New Giving Index Shows U.S. Philanthropy Quite Strong
(May 2, 2005) Despite mixed signals on the economy, Americans continue overwhelmingly to donate to a variety of charitable causes, with more than 90 percent giving at least $100 to more than $10,000 annually.
These findings come from the inaugural Freelanthropy Charitable Giving Index, a new survey of how much Americans give and the types of nonprofit organizations they support. Sherman Oaks, Calif.-based Freelanthropy, a new online service assisting nonprofits with branding, communications and fundraising, will be tracking donation patterns through the Index on a quarterly basis.
According to the index, the largest percentage of Americans (42 percent) gave between $100 and $1,000 in 2004. The next largest group, 24 percent, contributed less than $100, while 18.5 percent donated between $1,000 and $5,000. Only 4.4 percent gave between $5,000 and $10,000, while just over 1 percent gave more than $10,000.
The new index looks at how much Americans give by age, employment status and geography. Some of the more interesting findings include:
- Younger individuals aged 18-24 were the group most likely to give more than in the past, while those over 65 were most likely to give less.
- Self-employed individuals comprised the largest employment group to contribute larger gifts, with 28 percent giving at the $5,000-$10,000 level.
- Retirees were the smallest group (15 percent) to give at the $5,000-$10,000 level, and a surprising 19 percent of unemployed individuals still managed to contribute at this level.
- Twenty-four percent of full-time employees donated less than $100.
- The biggest givers in the $5,000-$10,000 level (6.6 percent) hailed from the Midwest, leading the West (4.3 percent) and the Northeast (2.3 percent).
A Religion Gap?
The survey also queried participants about what organizations they supported. The most popular charities that young people supported were health and human services. The group most likely to include new parents--those age 25-34--ranked education first. Participants over age 65 supported religious organizations by a wide margin over any group.
The religion gap is especially striking when comparing groups by age. Americans 45 and older ranked the support of religious organizations first, while people in the younger age brackets ranked it last.
On a gender basis, men and women differed in their support for education funding (22.5 percent of men ranked it first vs. 12.3 percent of women). The reverse was true for support of environmental causes, where 18 percent of women ranked it first compared to 11.6 percent of men.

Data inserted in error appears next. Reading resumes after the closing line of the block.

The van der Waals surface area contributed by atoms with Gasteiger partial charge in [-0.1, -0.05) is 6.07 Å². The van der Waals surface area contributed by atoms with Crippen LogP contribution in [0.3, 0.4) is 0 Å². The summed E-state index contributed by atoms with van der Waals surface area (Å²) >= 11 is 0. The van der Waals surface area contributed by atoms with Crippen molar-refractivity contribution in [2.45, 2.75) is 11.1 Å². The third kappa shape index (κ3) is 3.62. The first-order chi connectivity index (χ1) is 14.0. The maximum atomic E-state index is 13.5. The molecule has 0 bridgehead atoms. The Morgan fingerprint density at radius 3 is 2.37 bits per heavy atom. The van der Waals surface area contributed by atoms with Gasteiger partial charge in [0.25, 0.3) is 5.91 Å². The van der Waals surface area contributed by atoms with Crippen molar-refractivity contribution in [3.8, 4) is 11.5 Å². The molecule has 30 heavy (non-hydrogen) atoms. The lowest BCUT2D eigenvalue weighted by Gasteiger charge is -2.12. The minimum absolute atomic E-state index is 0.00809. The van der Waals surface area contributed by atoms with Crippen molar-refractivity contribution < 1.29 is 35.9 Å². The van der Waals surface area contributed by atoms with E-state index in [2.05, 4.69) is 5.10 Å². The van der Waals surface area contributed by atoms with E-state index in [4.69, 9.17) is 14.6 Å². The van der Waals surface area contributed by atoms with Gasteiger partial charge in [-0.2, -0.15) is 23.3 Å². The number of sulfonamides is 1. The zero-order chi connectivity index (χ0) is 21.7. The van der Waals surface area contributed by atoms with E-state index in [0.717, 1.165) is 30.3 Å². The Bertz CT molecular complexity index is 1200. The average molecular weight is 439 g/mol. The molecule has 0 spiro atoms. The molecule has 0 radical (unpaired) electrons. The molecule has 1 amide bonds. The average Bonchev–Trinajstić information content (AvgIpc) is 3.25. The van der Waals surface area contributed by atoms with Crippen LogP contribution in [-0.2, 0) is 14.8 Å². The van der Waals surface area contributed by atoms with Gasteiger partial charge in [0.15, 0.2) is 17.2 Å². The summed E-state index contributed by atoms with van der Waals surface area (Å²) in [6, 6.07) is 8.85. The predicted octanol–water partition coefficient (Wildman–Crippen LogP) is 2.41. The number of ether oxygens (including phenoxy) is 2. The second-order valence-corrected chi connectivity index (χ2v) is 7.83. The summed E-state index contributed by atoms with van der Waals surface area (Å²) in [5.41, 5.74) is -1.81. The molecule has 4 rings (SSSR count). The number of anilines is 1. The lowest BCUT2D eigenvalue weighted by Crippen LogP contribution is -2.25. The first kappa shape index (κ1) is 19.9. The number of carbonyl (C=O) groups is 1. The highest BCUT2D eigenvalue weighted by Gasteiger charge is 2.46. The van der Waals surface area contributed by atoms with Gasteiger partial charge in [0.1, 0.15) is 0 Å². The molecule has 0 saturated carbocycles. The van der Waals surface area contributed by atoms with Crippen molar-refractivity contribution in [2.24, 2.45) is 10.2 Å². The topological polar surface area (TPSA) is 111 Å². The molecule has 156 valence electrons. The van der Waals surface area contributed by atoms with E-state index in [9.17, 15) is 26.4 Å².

The Freelanthropy survey, conducted in mid-January 2005 by the market research firm Synovate in Chicago, asked a cross-section of 1,000 Americans to provide information on their giving behavior. The margin of error for the survey is 3 percent.
Numerous Ways to Measure Giving
The Freelanthropy Charitable Giving Index is just one of several ways that the sector is now measuring philanthropy. The full report from the first Freelanthropy index is available on request by emailing email@example.com.
The Indiana University Center on Philanthropy has been tracking giving through its Philanthropic Giving Index (PGI) for the past several years. The PGI reveals current trends and future expectations in American philanthropic giving by measuring attitudes about the philanthropic-giving climate twice yearly. The December 2004 PGI found that the current assessment of the nonprofit fundraising climate is at levels similar to those seen six months ago and above those of one year ago.
In June, the American Association of Fundraising Counsel (AAFRC) Trust for Philanthropy will release its annual Giving USA survey of approximately how much overall giving occurred in the United States in 2004.
Furthermore, the Association of Fundraising Professionals' (AFP) own State of Fundraising 2004 survey was released in April at its International Conference on Fundraising and found charitable giving to have been much stronger in 2004 than in 2003. AFP's State of Fundraising 2004 survey is the only one to include Canada in its findings.